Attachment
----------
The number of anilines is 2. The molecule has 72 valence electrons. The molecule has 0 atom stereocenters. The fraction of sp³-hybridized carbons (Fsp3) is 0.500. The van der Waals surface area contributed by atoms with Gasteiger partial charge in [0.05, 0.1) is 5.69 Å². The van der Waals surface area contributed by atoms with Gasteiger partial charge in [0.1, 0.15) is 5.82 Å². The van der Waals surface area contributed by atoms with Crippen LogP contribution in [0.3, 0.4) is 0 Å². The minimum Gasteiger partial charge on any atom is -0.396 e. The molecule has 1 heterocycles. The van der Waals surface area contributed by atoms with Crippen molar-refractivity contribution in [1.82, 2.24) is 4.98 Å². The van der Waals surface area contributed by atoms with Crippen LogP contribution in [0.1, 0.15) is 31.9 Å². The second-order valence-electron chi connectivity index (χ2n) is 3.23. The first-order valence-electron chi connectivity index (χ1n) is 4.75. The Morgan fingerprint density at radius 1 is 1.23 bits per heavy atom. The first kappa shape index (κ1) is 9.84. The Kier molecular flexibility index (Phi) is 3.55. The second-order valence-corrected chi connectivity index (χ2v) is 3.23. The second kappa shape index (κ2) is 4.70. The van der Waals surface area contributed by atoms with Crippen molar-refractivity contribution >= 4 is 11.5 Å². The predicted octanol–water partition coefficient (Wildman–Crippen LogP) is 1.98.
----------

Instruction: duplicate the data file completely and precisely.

The number of anilines is 2. The molecule has 72 valence electrons. The molecule has 0 atom stereocenters. The fraction of sp³-hybridized carbons (Fsp3) is 0.500. The van der Waals surface area contributed by atoms with Gasteiger partial charge in [0.05, 0.1) is 5.69 Å². The van der Waals surface area contributed by atoms with Gasteiger partial charge in [0.1, 0.15) is 5.82 Å². The van der Waals surface area contributed by atoms with Crippen LogP contribution in [0.3, 0.4) is 0 Å². The minimum Gasteiger partial charge on any atom is -0.396 e. The molecule has 1 heterocycles. The van der Waals surface area contributed by atoms with Crippen molar-refractivity contribution in [1.82, 2.24) is 4.98 Å². The van der Waals surface area contributed by atoms with Crippen LogP contribution in [0.1, 0.15) is 31.9 Å². The second-order valence-electron chi connectivity index (χ2n) is 3.23. The first-order valence-electron chi connectivity index (χ1n) is 4.75. The Morgan fingerprint density at radius 1 is 1.23 bits per heavy atom. The first kappa shape index (κ1) is 9.84. The Kier molecular flexibility index (Phi) is 3.55. The second-order valence-corrected chi connectivity index (χ2v) is 3.23. The second kappa shape index (κ2) is 4.70. The van der Waals surface area contributed by atoms with Crippen molar-refractivity contribution >= 4 is 11.5 Å². The predicted octanol–water partition coefficient (Wildman–Crippen LogP) is 1.98.